Date of Award

2018

Degree Type

Dissertation

Degree Name

Doctor of Philosophy (PhD)

Graduate Group

Biochemistry & Molecular Biophysics

First Advisor

Joshua Wand

Abstract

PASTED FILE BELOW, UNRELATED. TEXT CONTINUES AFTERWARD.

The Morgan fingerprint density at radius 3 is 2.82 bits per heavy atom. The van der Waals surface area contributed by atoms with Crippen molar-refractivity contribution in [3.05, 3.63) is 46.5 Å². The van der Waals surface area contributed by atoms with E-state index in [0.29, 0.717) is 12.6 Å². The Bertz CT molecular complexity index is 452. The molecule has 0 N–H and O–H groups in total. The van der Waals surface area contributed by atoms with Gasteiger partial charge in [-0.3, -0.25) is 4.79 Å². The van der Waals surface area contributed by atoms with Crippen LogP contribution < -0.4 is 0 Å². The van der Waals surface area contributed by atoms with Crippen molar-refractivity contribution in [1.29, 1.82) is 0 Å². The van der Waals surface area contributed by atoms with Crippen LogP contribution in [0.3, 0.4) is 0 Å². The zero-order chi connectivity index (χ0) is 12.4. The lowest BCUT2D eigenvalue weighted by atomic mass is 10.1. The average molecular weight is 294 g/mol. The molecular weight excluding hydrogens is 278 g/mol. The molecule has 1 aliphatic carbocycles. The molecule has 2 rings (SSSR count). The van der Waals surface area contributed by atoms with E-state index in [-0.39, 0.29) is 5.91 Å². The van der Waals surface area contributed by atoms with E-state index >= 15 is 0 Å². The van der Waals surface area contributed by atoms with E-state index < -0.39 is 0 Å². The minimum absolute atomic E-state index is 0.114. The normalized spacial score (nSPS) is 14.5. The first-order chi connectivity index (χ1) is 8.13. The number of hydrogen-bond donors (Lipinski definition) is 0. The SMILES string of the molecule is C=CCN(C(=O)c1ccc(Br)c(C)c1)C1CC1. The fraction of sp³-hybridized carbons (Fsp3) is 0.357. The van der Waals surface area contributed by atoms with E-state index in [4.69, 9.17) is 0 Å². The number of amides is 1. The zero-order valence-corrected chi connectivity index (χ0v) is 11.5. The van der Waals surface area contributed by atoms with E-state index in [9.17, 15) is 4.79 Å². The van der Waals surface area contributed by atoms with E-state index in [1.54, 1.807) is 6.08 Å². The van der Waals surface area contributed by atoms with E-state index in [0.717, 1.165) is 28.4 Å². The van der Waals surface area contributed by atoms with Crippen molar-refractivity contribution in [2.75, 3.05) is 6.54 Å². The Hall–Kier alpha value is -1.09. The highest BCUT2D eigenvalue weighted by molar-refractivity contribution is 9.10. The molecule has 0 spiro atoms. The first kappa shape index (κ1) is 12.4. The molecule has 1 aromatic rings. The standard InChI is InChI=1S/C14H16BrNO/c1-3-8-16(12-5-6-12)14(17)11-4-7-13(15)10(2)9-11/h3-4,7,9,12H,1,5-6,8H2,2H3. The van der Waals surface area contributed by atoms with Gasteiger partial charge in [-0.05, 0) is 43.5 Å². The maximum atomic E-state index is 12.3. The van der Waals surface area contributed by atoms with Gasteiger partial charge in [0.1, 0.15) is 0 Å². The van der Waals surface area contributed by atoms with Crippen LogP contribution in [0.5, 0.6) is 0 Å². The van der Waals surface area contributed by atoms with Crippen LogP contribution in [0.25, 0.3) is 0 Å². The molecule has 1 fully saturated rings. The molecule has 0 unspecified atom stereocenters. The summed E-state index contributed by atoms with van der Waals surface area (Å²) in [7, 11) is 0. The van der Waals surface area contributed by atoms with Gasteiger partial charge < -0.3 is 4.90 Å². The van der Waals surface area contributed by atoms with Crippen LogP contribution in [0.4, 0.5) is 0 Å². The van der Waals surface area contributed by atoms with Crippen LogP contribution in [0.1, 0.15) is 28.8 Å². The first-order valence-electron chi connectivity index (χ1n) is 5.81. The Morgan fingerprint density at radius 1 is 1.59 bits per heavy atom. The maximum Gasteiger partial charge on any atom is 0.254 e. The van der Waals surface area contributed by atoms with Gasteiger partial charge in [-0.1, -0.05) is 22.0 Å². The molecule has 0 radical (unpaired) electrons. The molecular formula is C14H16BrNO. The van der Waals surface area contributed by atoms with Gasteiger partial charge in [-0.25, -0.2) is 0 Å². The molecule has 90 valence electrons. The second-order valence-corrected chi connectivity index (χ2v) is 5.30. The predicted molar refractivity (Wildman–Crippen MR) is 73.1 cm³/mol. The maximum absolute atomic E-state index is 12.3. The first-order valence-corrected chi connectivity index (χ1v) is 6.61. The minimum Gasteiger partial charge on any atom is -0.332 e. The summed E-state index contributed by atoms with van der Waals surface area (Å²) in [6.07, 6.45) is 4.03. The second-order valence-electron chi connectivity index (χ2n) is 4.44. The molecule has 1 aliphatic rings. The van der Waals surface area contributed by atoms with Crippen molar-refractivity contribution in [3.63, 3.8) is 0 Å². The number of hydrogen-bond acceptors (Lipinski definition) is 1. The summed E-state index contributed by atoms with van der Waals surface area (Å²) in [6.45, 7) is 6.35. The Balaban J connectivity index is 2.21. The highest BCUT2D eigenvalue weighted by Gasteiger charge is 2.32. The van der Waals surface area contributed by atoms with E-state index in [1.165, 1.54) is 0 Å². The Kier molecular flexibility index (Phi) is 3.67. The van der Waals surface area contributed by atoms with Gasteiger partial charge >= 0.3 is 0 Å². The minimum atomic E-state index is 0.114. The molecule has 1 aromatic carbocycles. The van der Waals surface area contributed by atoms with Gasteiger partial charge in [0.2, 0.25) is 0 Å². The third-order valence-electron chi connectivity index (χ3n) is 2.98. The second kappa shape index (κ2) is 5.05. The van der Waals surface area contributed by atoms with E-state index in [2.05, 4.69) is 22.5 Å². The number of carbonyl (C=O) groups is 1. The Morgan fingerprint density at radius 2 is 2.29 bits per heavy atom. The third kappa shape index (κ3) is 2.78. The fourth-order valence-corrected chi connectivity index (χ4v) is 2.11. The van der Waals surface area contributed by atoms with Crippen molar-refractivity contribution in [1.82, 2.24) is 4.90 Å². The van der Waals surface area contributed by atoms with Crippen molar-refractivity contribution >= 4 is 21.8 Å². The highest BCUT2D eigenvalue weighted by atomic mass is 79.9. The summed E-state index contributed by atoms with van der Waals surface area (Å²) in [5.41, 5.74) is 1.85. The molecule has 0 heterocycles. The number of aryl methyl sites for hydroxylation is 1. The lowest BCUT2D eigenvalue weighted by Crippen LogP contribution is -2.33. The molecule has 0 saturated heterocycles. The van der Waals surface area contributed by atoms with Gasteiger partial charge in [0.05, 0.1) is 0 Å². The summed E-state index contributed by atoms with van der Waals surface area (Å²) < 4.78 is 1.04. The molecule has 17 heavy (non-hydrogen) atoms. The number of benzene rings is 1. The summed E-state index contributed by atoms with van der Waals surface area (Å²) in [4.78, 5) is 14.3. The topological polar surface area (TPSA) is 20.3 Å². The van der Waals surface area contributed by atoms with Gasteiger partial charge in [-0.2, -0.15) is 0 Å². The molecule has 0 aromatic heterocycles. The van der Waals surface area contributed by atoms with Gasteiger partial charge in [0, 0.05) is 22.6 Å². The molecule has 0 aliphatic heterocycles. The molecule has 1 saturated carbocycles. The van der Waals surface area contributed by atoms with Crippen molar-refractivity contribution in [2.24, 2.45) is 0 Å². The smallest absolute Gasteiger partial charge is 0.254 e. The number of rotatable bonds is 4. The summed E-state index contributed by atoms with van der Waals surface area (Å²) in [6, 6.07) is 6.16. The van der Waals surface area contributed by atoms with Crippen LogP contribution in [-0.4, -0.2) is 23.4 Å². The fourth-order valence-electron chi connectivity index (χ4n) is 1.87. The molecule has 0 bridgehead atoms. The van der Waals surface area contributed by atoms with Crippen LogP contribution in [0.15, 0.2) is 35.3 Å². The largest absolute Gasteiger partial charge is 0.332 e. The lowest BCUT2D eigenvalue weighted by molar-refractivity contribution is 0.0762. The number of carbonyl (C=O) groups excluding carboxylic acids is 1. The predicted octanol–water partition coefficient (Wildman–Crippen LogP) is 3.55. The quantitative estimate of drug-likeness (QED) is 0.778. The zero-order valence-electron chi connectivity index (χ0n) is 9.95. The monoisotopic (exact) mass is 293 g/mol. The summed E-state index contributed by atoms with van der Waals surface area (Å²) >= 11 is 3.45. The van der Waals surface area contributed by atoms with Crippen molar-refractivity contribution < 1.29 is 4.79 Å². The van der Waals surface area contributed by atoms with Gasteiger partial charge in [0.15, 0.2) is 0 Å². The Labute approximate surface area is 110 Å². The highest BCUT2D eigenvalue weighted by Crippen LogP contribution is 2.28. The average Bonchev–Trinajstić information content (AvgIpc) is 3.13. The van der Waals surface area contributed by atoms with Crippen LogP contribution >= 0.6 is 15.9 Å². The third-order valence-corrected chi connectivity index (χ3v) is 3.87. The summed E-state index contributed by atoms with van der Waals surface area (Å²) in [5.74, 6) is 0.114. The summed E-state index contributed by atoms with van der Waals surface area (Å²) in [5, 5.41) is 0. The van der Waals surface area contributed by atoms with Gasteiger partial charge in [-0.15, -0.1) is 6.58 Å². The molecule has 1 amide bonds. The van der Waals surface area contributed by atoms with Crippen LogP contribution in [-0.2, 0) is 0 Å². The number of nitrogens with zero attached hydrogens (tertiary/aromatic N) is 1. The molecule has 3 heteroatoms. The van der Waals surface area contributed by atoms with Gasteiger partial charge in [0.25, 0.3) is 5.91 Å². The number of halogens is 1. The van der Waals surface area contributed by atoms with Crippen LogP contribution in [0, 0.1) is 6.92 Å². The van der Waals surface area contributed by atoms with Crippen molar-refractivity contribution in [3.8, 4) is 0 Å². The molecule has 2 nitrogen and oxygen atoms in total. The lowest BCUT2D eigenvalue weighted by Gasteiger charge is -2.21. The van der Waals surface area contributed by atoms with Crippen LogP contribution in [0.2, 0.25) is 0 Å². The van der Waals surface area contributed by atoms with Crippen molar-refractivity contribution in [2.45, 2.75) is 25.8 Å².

The biological membrane is necessary for maintaining cellular identity, yet must also allow for interaction with the extracellular environment in order to respond to stimuli. Proteins that are directly embedded in the membrane or that interact more peripherally are responsible for these extracellular signaling events, which lie at the heart of cell communication. The first major goal of this work was to interrogate the peripheral interaction of cytochrome c and the mitochondrial lipid cardiolipin at atomic resolution using solution nuclear magnetic resonance (NMR) techniques; this interaction is key to promoting apoptosis. After demonstrating that the protein was correctly folded in the reverse micelle solution used as a membrane mimetic, cardiolipin was introduced to confirm two previously predicted sites of interaction as well as to identify and propose a novel third site. Next, NMR-derived methyl side chain order parameters have been shown to be important in the thermodynamics of intermolecular interactions. Molecular simulation has become routine in investigations of protein dynamics with atomic-level information, yet their accuracy in replicating experimental dynamics measurements is unknown. Using a variety of standard “force-fields”, it becomes apparent that both common implementations perform comparably, yet outside of the model ubiquitin system, much progress remains in this area. Simulations were then used to interrogate the role of backbone motions in protein thermodynamics. Finally, though we now know much about the role of methyl dynamics in protein conformational entropy, this view has been attained solely with soluble protein systems; the dynamic behavior of membrane proteins remains to be elucidated. Utilizing a newly designed labeling technique for producing deuterated, appropriately methyl-labeled samples, we collected the first quantitative side chain dynamics experiments on several large, integral membrane protein systems. These experiments revealed that membrane proteins apparently contain massive wells of residual conformational entropy, manifested in the extremely dynamic average behavior of the side chain methyl groups. This extraordinary average behavior is the result of the emergence of a previously unobserved “hyper-dynamic” band of methyl groups that explore extensive amounts of rotameric space. In contrast, a series of structural waters and buried polar residues are very rigid by simulation and appear necessary for maintaining a single tertiary structure.

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